Then the Rapiers. We'd heard Colin Pryce-Jones, the lead guitarist, chatting with Dell on Good Rockin' Tonight a few weeks before, and he talked about how they strive to reproduce a Shadows show as they were at the peak. I was lucky enough to see the Shadows in the early 60's and they took me right back to my youth. It was good to see the Mayor of Chippenham in the audience, also enjoying a trip back in time. The festival receives a lot of support from the town and the local district council. The Rapiers played many Shadows standards, but after a few numbers Wayne, the rhythm guitarist, broke a string and went off the stage to change it. They carried on for a few numbers as a three-piece, but when Wayne didn't re-appear, Colin started to get worried, then a message came through that Wayne was locked out of the dressing-room!! Unfortunately the flow of their show had been destroyed, so when he did eventually re-appear, they decided to bring on Jet Harris straight away.

Jet came on with his trademark six-string bass and they played all of Jet's hits, some more Shadows, and some others like Duane Eddy. They were also joined by the legendary Cliff Hall on keyboards, another ex-Shadow. There was some interesting chat about the old days in between numbers, and a few jokes. A great show. They were, of course, dragged back for several encores, finishing with F.B.I. and Jet managed the high kicks perfectly! A great night, and that was only the start of the weekend.

Next morning we were up early, determined not to miss any of the action. We got to the Olympiad Centre early again, but today was a lot busier. There were Chevvies, Cadillacs, Harleys, Triumphs and BSA's, and Rockers everywhere. The town was completely taken over by the Rockin' fraternity, and again everyone was so friendly. When we finally got into the Centre, the hall that had hosted last night's dance was now full of stalls. Records, CD's, Clothes, Shoes, Memorabilia, it was all there. In the corner was our mate Phil from Gloucester with his Crazy Cavern clothes stall. Phil spotted us, and the jokes started, most of them un-printable! We spotted some more friends, Jenny and Gary, and Pat and Derek, and also, in the distance, Maggie and Tel of Maggie's Blue Suede News. We wanted to catch up with Maggie later to say Hi, and thank her and Tel for taking the trouble to visit Radio Caroline. Unfortunately we didn't see them again!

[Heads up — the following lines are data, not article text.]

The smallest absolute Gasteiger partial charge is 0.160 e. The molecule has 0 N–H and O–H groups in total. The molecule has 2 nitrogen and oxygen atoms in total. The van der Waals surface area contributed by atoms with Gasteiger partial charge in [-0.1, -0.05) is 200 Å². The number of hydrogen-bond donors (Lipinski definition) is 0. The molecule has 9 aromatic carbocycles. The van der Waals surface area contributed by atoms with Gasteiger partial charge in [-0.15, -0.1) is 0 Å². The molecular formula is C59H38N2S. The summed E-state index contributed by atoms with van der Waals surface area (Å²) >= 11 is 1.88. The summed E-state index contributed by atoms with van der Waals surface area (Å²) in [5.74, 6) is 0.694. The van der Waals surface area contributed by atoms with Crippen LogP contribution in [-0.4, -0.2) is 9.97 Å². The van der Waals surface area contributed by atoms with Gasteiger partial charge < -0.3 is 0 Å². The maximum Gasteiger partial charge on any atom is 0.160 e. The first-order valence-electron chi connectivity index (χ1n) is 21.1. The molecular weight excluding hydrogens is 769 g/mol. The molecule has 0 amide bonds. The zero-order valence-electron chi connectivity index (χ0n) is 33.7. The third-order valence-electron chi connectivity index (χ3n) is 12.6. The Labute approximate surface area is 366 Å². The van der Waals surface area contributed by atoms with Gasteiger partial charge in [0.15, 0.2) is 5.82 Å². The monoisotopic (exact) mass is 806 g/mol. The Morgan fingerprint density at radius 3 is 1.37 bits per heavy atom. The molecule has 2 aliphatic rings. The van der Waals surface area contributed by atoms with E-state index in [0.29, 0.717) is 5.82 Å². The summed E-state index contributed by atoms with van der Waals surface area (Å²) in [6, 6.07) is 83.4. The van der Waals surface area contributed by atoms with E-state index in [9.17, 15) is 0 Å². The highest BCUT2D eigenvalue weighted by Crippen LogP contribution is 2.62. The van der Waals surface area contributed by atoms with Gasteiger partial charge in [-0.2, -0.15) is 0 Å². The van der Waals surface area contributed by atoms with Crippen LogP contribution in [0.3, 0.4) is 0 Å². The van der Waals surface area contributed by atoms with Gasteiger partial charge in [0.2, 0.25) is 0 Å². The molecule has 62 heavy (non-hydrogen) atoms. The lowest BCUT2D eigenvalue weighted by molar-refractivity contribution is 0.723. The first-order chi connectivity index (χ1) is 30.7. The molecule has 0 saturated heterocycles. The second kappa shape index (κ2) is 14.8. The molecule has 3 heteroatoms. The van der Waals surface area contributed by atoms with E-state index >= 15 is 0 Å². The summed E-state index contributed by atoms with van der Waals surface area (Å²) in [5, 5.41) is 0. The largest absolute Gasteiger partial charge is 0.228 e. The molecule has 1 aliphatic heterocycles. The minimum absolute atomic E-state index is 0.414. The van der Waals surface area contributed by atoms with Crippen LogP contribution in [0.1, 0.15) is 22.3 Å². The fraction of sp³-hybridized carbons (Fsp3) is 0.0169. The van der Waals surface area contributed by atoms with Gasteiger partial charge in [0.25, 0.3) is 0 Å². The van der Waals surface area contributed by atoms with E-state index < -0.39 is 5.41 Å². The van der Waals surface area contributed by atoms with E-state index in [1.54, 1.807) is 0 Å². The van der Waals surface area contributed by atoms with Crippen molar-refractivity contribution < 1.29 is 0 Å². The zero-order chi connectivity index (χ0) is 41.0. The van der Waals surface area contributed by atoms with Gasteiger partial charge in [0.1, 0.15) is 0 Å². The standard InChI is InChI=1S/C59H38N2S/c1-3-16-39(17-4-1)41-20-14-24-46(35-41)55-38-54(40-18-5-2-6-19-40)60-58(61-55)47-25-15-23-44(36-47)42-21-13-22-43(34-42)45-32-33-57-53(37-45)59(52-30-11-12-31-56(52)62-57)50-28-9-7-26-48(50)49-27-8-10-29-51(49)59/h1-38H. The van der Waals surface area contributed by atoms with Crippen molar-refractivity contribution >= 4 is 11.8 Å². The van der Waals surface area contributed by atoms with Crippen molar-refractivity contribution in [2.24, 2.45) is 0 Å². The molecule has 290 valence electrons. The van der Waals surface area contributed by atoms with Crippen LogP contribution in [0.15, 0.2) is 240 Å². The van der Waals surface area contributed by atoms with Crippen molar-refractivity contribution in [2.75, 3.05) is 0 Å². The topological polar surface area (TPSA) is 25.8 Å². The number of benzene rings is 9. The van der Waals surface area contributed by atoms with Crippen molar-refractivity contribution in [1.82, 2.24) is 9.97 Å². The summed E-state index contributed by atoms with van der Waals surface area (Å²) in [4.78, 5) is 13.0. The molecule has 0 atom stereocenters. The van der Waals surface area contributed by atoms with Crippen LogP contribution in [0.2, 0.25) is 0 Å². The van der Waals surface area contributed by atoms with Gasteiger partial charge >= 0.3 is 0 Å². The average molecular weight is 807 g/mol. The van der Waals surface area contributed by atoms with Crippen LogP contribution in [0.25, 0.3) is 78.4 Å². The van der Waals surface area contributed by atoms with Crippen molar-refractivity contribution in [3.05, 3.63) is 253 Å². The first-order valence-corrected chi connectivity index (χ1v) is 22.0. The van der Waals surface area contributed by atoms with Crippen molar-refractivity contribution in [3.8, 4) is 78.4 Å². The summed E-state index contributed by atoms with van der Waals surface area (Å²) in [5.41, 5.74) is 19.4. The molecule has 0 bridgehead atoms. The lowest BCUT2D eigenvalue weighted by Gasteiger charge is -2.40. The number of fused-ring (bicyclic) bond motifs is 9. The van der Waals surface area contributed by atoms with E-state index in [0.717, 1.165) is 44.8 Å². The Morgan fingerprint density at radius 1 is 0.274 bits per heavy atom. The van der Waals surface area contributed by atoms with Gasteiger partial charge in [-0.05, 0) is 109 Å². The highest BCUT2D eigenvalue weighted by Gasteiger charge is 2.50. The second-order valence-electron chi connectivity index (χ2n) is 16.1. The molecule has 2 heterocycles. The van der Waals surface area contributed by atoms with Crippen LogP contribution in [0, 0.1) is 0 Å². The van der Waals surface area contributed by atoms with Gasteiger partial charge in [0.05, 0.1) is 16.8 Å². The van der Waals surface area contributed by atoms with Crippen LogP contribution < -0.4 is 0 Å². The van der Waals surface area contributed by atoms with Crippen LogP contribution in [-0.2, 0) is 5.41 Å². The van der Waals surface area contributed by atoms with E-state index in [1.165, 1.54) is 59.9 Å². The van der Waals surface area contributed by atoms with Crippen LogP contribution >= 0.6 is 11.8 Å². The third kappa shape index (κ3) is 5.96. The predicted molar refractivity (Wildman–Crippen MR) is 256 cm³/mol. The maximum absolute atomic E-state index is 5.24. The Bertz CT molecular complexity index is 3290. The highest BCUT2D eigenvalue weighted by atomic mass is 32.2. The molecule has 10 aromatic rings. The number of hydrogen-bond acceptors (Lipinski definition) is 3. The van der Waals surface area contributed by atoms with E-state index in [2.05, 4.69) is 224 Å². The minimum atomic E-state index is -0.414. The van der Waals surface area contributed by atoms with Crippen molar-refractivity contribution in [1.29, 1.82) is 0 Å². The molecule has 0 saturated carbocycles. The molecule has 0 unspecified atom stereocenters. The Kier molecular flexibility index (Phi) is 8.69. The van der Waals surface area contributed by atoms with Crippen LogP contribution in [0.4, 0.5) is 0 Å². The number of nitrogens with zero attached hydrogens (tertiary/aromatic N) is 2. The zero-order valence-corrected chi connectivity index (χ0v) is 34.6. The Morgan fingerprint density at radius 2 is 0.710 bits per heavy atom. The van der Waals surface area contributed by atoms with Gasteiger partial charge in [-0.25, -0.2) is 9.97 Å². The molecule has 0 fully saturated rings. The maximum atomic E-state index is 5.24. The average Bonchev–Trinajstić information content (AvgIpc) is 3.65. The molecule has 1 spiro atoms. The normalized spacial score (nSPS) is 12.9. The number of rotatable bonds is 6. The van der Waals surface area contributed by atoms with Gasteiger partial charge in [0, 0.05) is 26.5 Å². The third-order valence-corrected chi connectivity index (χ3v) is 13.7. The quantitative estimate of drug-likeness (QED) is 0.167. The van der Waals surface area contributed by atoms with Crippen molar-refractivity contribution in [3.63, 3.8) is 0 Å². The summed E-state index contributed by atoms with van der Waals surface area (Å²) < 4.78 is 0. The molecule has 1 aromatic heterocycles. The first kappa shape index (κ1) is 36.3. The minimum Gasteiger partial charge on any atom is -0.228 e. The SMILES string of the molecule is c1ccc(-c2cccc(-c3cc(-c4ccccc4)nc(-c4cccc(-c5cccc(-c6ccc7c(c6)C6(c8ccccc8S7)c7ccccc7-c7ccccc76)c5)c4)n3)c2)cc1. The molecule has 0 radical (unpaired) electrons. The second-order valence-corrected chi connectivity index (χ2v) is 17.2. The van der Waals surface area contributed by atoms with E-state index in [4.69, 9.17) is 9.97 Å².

The Drugstore Cowboys

The first priority that morning was to put out 'Good Rockin' Tonight on Radio Caroline' flyers on all the tables. Hopefully we'll get a few new listeners for the show, We hope they ring in to Roy on a Friday night, and mention that they found out about the show from the flyer. Next, we had to search out John Knight, the chap who sent our tickets to Dell, and say thanks for everything. We also bumped into Geoff Barker, who was compering the whole weekend.

Many years ago, Geoff presented a brilliant Rock'n'Roll programme on our local radio station, and we used to fax into his programme with requests. Geoff was the guy who first got us involved in the Rock'n'Roll scene, because he plugged a local gig where Darrel Higham and the Enforcers were playing. He also told us that we could get Darrel's CD's from Nervous Records. When Lin rang Nervous, she found herself talking to Roy Williams and had a long and very interesting conversation in which he played most of Darrel's CD's down the phone, and also told us about Good Rockin' Tonight on the old Country Music Radio. And the rest, as they say, is history!! Geoff is now presenting a Rock'n'Roll programme on BBC Radio Wiltshire on Sunday afternoons, which he did live from the Festival on the Sunday.

Geoff Barker and Darrel Higham

The main hall for Saturday's show was designed as a sports hall, with tiered seating opposite the stage. There was good lighting on the large raised stage, and a good PA system. There was a large dance floor, and plenty of tables and chairs on the floor, with lots of room between them. The DJ for Saturday's show was Wildcat Pete, and he was already doing a great job, playing a wide selection to get everyone in the mood. Unlike some sports halls, the acoustics were quite good. There was also a good restaurant upstairs, which was serving hot meals and snacks most of the time.